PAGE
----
It is sometimes said that the seed of wisdom (Chocmah) is born in darkness and silence. This is a direct reference to the divine feminine. All the gods and goddesses are born out of the womb of Binah. In the biblical scriptures these gods and goddesses are called Elohim (plural). And it is said that they created the universe. Kabbalah makes it very clear that these two principles of the masculine and feminine are needed for anything to be created.

Although the divine feminine brings life through the birth of her womb, she also brings death. This is the universal, metaphysical principle behind the feminine in creation. Because time and space are born from her, and through her all things, beings and creatures come into existence, they are also mortal as soon as they are born. This is the great joy and sorrow that comes out of the womb of creation: the joy of birth and the sorrow of death.

Duality is born out of the great primordial mother or Binah. Everything in between birth and death happens within the womb of the mother (cosmos). All of creation are her children, coming out of her womb and returning there when the wheel of fate and destiny has turned again and another incarnation ends. The power of Saturn-Kronos is therefore appropriate to Binah, and although these are often male gods in form, they represent the feminine principle of time-space, harvest, consequence, responsibility and the deeper questions about life, our fate and destiny.

Another very important reference to the divine feminine within Kabbalah is the spiritual idea that God (transcendent), which is beyond opposites and the feminine and masculine, is also within the manifested universe. This presence or immanence is called the Shekinah and is the eternal presence of the transcendent within space and time. In other traditions this principle is called Atman, divine spark, Christ-consciousness or Buddhahood, to name a few. The Shekinah is the ever-present and eternal consciousness within existence, often described as the bride. The soul of every human being is the bridegroom of the active (masculine) principle that goes seeking for the ultimate love within the world. Tradition tells us that ‘She’ is lost or in exile and that ‘She’ must be found so that the world can be healed again. As long as the seeker or bridegroom is without the eternal beloved, there is no wholeness.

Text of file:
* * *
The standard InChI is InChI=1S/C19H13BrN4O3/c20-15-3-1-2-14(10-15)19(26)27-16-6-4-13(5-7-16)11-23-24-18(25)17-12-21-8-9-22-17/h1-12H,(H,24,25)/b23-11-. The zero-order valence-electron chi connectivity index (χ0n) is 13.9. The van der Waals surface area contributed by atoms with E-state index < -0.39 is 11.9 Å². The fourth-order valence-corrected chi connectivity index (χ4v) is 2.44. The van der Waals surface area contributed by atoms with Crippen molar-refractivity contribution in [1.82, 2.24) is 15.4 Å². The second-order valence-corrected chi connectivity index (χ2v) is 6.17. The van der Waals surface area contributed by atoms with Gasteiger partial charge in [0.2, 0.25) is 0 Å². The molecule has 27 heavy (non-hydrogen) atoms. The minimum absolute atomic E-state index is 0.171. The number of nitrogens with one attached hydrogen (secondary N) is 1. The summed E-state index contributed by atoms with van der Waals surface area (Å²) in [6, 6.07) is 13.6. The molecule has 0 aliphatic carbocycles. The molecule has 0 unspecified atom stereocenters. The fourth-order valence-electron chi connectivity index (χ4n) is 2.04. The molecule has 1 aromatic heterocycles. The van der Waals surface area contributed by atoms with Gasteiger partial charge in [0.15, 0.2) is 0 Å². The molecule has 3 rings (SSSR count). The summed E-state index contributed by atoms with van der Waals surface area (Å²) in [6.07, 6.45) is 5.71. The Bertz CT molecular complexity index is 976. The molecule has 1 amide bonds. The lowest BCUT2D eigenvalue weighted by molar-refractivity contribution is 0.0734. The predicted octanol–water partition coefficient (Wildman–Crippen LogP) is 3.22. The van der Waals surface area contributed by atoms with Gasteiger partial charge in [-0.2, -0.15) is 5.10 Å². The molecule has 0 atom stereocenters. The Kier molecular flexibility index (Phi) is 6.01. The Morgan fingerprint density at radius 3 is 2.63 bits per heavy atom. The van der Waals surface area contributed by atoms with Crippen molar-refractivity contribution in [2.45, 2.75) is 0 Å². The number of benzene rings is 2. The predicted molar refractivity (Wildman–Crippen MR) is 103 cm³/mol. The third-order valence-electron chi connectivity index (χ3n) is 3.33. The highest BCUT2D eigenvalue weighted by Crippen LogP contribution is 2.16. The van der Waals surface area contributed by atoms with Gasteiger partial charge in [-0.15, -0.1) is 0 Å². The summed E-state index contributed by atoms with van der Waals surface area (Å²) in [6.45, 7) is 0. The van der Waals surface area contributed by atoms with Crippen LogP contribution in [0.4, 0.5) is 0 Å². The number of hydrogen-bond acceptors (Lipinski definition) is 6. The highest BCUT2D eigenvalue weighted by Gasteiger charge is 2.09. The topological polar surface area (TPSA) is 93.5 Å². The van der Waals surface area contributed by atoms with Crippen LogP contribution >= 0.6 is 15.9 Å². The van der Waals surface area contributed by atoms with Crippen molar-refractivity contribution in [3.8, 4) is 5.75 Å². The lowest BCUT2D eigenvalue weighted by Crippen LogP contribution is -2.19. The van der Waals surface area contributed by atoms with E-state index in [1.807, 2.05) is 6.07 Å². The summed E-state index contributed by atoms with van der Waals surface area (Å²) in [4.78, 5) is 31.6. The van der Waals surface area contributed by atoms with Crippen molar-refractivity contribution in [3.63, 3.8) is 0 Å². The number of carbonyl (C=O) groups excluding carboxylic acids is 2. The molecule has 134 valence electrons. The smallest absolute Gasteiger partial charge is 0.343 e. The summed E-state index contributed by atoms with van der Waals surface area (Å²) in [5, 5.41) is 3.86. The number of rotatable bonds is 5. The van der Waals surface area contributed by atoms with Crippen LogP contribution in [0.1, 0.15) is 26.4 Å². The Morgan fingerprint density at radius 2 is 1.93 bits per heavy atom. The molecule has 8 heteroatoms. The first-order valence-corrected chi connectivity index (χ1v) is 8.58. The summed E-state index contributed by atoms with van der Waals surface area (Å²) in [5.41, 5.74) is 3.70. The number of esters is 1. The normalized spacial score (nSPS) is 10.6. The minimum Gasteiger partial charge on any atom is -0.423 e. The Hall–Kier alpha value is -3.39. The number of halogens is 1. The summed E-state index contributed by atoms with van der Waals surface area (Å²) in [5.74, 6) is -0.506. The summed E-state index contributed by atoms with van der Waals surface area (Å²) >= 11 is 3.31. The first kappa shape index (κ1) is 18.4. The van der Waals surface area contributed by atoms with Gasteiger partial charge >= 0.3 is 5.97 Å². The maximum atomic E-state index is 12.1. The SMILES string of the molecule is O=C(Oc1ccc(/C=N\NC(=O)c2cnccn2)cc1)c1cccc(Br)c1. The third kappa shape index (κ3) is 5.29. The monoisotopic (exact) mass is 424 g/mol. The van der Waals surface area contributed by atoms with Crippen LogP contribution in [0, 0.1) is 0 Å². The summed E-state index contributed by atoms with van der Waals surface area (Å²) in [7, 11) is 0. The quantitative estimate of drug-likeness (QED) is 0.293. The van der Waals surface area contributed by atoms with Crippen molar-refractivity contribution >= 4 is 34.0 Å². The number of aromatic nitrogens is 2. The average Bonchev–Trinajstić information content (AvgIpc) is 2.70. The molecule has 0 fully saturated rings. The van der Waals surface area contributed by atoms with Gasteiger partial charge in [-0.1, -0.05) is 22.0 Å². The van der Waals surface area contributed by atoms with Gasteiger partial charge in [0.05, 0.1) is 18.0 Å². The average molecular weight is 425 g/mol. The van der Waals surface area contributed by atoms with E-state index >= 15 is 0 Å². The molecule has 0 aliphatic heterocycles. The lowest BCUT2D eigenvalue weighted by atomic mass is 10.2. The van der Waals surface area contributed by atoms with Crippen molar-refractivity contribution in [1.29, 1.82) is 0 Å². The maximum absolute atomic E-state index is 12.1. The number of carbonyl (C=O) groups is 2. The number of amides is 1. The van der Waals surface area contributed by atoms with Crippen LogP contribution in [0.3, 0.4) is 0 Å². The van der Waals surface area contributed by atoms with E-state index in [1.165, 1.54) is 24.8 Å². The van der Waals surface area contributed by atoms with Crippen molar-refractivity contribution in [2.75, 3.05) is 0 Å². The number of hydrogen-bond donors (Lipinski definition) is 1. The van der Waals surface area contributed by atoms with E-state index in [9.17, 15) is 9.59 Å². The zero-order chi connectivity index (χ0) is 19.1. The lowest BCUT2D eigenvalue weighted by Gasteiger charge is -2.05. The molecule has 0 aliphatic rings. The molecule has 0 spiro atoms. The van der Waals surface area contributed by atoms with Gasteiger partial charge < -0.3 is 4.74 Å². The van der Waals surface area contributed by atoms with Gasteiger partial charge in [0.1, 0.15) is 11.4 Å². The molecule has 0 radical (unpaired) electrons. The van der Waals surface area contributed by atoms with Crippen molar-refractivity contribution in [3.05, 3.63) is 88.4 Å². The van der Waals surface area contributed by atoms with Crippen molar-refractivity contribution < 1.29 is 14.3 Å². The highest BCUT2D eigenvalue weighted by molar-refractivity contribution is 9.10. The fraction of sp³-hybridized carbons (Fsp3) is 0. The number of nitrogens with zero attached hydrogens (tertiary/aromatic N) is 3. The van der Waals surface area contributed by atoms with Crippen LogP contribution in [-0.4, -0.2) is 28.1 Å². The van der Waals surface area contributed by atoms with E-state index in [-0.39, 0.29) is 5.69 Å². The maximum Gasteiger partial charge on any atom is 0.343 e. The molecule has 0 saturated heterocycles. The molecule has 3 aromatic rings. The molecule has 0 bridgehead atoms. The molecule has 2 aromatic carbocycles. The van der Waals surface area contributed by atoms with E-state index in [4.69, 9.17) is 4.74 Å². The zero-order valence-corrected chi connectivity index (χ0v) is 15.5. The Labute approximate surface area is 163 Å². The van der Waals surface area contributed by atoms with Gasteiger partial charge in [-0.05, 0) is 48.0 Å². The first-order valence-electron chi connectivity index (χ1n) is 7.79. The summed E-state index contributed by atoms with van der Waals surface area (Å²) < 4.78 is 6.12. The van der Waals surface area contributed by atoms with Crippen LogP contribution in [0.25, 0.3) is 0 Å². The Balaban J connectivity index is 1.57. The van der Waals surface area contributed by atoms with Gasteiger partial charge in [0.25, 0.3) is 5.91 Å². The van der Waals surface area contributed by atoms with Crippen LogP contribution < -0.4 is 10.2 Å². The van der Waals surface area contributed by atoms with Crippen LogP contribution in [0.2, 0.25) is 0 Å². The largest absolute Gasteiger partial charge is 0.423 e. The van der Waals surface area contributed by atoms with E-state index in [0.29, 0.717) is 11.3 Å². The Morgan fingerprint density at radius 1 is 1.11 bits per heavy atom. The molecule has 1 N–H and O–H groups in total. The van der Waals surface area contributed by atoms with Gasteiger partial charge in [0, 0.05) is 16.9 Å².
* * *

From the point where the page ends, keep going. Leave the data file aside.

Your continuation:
The Shekinah is traditionally remembered and preferably experienced during the Sabbath – also the seventh day of creation, which is known as the day of rest, where the soul meets the divine on Earth.

These are more ideas about the divine feminine in my new book Paths on the Tree of Wisdom, published by Watkins, and I will be exploring this topic further in my Kabbalah seminar at Hawkwood College in Stroud during a course that runs from 26 to 28 April 2024.

You can learn more about the wisdom traditions Mike Bais has integrated into his teachings and his Hawkwood College course here: www.circleofavalon.nl, www.kabbalahmysticalschool.com, tinyurl.com/hawkwood-kabbalah-2024

Mike Bais is a Kabbalist, physiotherapist, counsellor and teacher. He is based in the Netherlands and teaches across Europe.